These are my floating shelves. They’re made from a simple wooden frame with wire mesh for the top. They’re wide enough to accommodate a full seed tray and crucially don’t block light from getting to the raised beds underneath. I wanted to make the most of the space available given the restrictions of the site. The space is multifunctional and needs to perform different roles. This greenhouse needed to be a potting shed, a way into the main garden shed and also a greenhouse so compromises had to be made. The compromise is the water does rain onto the bed beneath which can disturb young seedlings but I’ll have to see how it goes.

 

My floating shelves - they'll let light and water through to the raised beds
My floating shelves – they’ll let light and water through to the raised beds

My gorgeous puppy dog Mollie inspecting my efforts.

Another view of the floating shelves and the front outlook.
Another view of the floating shelves and the front outlook.

The front of the greenhouse looks out onto the stone barn that is a huge feature of the garden and I can see the back doors from there. I can also see if someone’s offering me a cup of tea so it’s win win!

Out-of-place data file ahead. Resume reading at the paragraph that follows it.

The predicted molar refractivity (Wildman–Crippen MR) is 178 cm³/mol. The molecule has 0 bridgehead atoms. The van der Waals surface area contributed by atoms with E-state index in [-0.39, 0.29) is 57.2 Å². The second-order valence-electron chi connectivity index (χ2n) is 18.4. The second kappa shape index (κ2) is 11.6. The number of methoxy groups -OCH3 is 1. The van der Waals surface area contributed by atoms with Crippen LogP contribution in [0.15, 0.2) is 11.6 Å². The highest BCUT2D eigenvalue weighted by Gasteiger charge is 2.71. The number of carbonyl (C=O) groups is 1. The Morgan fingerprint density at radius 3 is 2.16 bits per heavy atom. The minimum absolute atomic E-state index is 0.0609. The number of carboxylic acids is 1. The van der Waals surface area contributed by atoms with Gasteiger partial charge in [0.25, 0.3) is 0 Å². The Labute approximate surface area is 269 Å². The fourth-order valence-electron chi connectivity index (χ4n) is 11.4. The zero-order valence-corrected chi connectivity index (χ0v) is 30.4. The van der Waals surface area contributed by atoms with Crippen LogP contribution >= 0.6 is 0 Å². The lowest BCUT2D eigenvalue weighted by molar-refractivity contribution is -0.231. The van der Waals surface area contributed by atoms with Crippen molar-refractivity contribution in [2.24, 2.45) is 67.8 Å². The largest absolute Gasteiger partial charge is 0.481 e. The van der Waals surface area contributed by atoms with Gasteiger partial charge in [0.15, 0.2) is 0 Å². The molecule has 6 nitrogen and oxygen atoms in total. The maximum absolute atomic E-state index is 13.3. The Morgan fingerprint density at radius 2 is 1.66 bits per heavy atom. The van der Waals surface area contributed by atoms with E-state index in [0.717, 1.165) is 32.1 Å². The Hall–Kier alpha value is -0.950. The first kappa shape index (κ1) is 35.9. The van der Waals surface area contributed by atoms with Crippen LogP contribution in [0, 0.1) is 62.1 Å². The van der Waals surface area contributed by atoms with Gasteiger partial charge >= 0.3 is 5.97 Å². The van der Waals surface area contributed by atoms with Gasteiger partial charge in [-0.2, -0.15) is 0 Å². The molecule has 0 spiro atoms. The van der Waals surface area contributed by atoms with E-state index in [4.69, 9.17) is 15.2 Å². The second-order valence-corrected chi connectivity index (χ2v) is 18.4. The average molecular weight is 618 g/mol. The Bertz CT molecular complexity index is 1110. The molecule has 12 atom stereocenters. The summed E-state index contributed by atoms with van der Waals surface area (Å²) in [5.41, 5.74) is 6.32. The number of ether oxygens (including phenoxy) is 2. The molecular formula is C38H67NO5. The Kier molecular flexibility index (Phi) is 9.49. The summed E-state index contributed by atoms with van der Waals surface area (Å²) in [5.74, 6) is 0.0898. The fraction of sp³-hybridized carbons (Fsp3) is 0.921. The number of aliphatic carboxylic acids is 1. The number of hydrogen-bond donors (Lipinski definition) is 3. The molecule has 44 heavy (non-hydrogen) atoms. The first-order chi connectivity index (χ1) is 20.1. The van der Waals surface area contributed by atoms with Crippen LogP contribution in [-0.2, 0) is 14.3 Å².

And finally…

So here it is – my very first greenhouse ever and certainly the most complicated thing I’ve ever built on my own. I’m looking forward to seeing what I can achieve growing under glass.

'Door' attached to prevent further 'christening' by the cats
‘Door’ attached to prevent further ‘christening’ by the cats

 

Catch up on the Story

Construction Greenhouse: Part 1

Construction Greenhouse: Part 2

Construction Greenhouse: Part 3

 

Greenhouse Construction 3

Greenhouse Construction

Things come on leaps and bounds

We have progress! A dry, sunny afternoon off work and I now have something that looks like a greenhouse. Having done lots of prep work recently it’s good to see something for my efforts.

Greenhouse construction
The pots in front are to blend it in

The other half has already started beautifying the area – a skill I don’t possess and there’s lots of work in that area to go. The area behind the potting bench still needs finishing and painting, the raised beds need filling, and after an end of day review we’ve decided the raised beds need higher sides.

Greenhouse construction
A full view of the wonky roof shape and the relationship to the shed